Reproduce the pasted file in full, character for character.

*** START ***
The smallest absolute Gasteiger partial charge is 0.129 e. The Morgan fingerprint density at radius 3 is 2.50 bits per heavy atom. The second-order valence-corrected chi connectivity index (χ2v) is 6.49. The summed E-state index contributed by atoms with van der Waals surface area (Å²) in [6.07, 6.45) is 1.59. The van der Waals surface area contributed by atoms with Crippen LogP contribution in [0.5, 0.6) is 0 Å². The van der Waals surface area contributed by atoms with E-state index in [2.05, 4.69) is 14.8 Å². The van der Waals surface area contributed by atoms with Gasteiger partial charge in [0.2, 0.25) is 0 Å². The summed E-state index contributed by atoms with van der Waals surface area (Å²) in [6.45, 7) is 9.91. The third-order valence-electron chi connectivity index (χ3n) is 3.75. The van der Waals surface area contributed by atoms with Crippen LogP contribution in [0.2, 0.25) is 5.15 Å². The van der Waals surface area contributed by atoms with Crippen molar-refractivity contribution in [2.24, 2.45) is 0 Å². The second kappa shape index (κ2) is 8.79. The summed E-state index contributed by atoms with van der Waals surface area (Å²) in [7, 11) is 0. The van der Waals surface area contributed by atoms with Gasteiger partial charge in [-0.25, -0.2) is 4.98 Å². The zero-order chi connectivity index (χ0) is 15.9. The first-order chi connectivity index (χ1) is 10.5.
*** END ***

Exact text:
The smallest absolute Gasteiger partial charge is 0.129 e. The Morgan fingerprint density at radius 3 is 2.50 bits per heavy atom. The second-order valence-corrected chi connectivity index (χ2v) is 6.49. The summed E-state index contributed by atoms with van der Waals surface area (Å²) in [6.07, 6.45) is 1.59. The van der Waals surface area contributed by atoms with Crippen LogP contribution in [0.5, 0.6) is 0 Å². The van der Waals surface area contributed by atoms with E-state index in [2.05, 4.69) is 14.8 Å². The van der Waals surface area contributed by atoms with Gasteiger partial charge in [0.2, 0.25) is 0 Å². The summed E-state index contributed by atoms with van der Waals surface area (Å²) in [6.45, 7) is 9.91. The third-order valence-electron chi connectivity index (χ3n) is 3.75. The van der Waals surface area contributed by atoms with Crippen LogP contribution in [0.2, 0.25) is 5.15 Å². The van der Waals surface area contributed by atoms with Crippen molar-refractivity contribution in [2.24, 2.45) is 0 Å². The second kappa shape index (κ2) is 8.79. The summed E-state index contributed by atoms with van der Waals surface area (Å²) in [7, 11) is 0. The van der Waals surface area contributed by atoms with Gasteiger partial charge in [-0.25, -0.2) is 4.98 Å². The zero-order chi connectivity index (χ0) is 15.9. The first-order chi connectivity index (χ1) is 10.5.